Over the coming months, the Bad at Sports blog is featuring quick glimpses of the art world as it exists in smaller cities across the country and around the world. Each glimpse is byway of some of the said city’s local characters, which include but are not limited to artists, curators, creative writers, and critics. In this Atlanta Day, Part 2 article, Bad at Sports correspondent Meredith Kooi has invited curator, performer, and arts administrator Priscilla Smith to examine some features of the city of Atlanta and its arts community: the good, the bad, and the ugly.
Since I moved to Atlanta (this is Meredith talking) to start my PhD, I’ve been trying to make sense of this city. Usually, I use the space of my monthly writing for Bad at Sports as an opportunity to think with and through the art, performance, etc. that I witness and participate in here. Being from Chicago, ATL was foreign to me; I didn’t understand the ways in which it worked and all the complexities that determine it as the city it is. In this post, following Part I which examined “institutional legacy and memory,” Priscilla Smith takes on some of what might have lead Atlanta to where it is now and offers a few projects that maybe it, and we, should look to as examples of ways to keep working. Smith, a native to ATL, offers her perspective on this place, what it has to offer, and, maybe, what we could do without.
Now, Priscilla Smith:
Context: I got invited to give Bad at Sports my take on “the scene” in Atlanta. “What a Great Opportunity,” I thought. “It will be a Great Chance for Me to Reflect,” I thought. 1,000 words? No problem.
50% too long and six days after my self-imposed deadline, it’s still incomplete but I have to stop somewhere. Distilling my current experience as an art maker, producer, and participant in a city where I’ve spent my whole life is a bigger job than I’d imagined.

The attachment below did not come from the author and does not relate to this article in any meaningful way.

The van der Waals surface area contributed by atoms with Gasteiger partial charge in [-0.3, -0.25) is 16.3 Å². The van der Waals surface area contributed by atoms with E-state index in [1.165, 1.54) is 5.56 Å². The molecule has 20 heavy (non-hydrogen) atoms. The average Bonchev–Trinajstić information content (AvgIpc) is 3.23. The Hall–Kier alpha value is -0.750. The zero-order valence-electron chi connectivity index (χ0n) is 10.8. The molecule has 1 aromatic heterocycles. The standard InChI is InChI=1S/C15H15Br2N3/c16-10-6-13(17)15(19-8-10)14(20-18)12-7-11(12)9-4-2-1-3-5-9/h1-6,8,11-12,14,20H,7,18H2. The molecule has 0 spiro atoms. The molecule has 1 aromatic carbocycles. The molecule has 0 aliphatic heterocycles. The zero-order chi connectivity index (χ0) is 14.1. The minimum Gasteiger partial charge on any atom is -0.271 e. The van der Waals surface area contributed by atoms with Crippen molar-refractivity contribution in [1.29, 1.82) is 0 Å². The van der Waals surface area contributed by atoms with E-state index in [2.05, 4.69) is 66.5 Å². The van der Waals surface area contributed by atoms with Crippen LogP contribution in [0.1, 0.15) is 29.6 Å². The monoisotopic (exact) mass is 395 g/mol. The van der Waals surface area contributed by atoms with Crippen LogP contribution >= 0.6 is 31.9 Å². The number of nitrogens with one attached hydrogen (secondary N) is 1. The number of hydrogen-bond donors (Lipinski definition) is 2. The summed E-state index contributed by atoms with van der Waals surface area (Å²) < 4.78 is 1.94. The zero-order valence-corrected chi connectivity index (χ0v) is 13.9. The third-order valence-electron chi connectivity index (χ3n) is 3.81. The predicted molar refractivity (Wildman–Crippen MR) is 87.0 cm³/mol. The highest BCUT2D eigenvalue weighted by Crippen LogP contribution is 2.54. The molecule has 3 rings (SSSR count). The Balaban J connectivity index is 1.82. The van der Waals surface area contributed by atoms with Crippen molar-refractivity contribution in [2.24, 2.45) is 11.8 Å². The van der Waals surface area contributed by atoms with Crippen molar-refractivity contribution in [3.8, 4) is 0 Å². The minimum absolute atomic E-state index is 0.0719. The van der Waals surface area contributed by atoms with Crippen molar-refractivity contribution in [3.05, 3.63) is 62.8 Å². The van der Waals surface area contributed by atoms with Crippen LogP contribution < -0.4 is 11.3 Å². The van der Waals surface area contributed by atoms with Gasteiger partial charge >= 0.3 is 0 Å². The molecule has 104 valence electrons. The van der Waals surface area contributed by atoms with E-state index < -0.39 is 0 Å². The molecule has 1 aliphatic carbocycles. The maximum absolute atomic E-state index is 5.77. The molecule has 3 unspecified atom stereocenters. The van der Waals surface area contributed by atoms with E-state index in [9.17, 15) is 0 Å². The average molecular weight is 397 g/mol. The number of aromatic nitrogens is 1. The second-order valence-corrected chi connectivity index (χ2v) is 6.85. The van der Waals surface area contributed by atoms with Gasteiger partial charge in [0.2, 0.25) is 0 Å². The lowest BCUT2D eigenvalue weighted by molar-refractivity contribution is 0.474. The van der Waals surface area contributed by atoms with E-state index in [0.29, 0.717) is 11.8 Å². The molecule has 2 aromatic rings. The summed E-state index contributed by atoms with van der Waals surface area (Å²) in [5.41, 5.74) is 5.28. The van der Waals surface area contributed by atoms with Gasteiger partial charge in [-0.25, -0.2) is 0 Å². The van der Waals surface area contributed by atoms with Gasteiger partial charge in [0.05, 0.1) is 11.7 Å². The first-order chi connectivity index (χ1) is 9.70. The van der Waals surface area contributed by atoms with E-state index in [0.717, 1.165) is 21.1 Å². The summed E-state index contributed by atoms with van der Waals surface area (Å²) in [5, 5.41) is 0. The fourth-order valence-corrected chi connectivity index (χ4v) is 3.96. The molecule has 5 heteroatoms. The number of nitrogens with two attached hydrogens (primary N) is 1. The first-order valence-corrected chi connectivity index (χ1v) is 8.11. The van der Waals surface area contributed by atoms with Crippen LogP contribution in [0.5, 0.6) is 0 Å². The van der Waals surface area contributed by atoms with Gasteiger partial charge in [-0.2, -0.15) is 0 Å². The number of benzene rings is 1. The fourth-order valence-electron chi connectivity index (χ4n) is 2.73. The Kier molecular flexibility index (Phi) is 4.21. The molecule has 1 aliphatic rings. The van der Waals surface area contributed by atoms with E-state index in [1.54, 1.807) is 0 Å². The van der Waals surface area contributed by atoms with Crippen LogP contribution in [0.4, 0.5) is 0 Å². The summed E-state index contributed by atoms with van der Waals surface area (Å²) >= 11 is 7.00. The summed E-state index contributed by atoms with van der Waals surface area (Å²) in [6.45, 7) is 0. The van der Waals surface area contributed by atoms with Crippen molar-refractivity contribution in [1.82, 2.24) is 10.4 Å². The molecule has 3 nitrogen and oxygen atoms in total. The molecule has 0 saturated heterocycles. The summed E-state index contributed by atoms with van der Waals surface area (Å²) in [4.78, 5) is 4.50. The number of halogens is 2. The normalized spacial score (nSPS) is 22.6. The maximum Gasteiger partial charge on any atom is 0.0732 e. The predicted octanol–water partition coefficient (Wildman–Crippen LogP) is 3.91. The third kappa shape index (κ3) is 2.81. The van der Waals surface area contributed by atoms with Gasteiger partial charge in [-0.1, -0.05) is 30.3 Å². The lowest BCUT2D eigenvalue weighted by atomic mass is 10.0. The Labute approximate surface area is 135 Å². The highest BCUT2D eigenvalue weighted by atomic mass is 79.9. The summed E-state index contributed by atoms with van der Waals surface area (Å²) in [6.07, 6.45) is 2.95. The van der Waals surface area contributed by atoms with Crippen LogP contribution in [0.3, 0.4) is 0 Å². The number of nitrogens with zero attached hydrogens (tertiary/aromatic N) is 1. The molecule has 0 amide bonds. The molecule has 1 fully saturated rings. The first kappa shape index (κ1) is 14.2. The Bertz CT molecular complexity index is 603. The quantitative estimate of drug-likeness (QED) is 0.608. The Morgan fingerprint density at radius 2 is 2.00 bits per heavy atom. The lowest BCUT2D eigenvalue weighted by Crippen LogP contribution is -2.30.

It’s only in the past three or four years that an Atlanta art patron has had to make a deliberate choice from a substantial selection of openings, lectures, plays, dance, music, immersive performance art (all of some respectable level of quality, ingenuity, or both) on a Thursday. It used to be that there would be a couple of visual art events a month, the Nutcracker, the Symphony, and two or three theaters with subscription seasons of “regional premieres.”
It had been a truism that, in order for an Atlanta artist or performer to “make it,” she’d have to leave Atlanta to fatten her resume, then come back to be be-laurel-ed: the Returning Art Hero. Nowadays, an artist can keep quite busy right here.
Not that all this activity is yielding a livable wage for artists. A recent and credible article pointed out that Atlanta has the greatest discrepancy between Haves and Have Nots in the country. I suspect that the money had by the Haves is being spent elsewhere. Our lovely High Museum, with its permanent collection, gallery of African Art, current visiting exhibitions, etc., could fit into Chicago’s Art Institute more than three times. Chicagoans spend money at home.
Instead, Atlantans spend money here on dining – fine, medium, and coarse. We spend money at our biggest-ass malls — where the truest cross-section of our populace can be found. These places are huge, busy, and had very low vacancy rates during the worst of the current recession.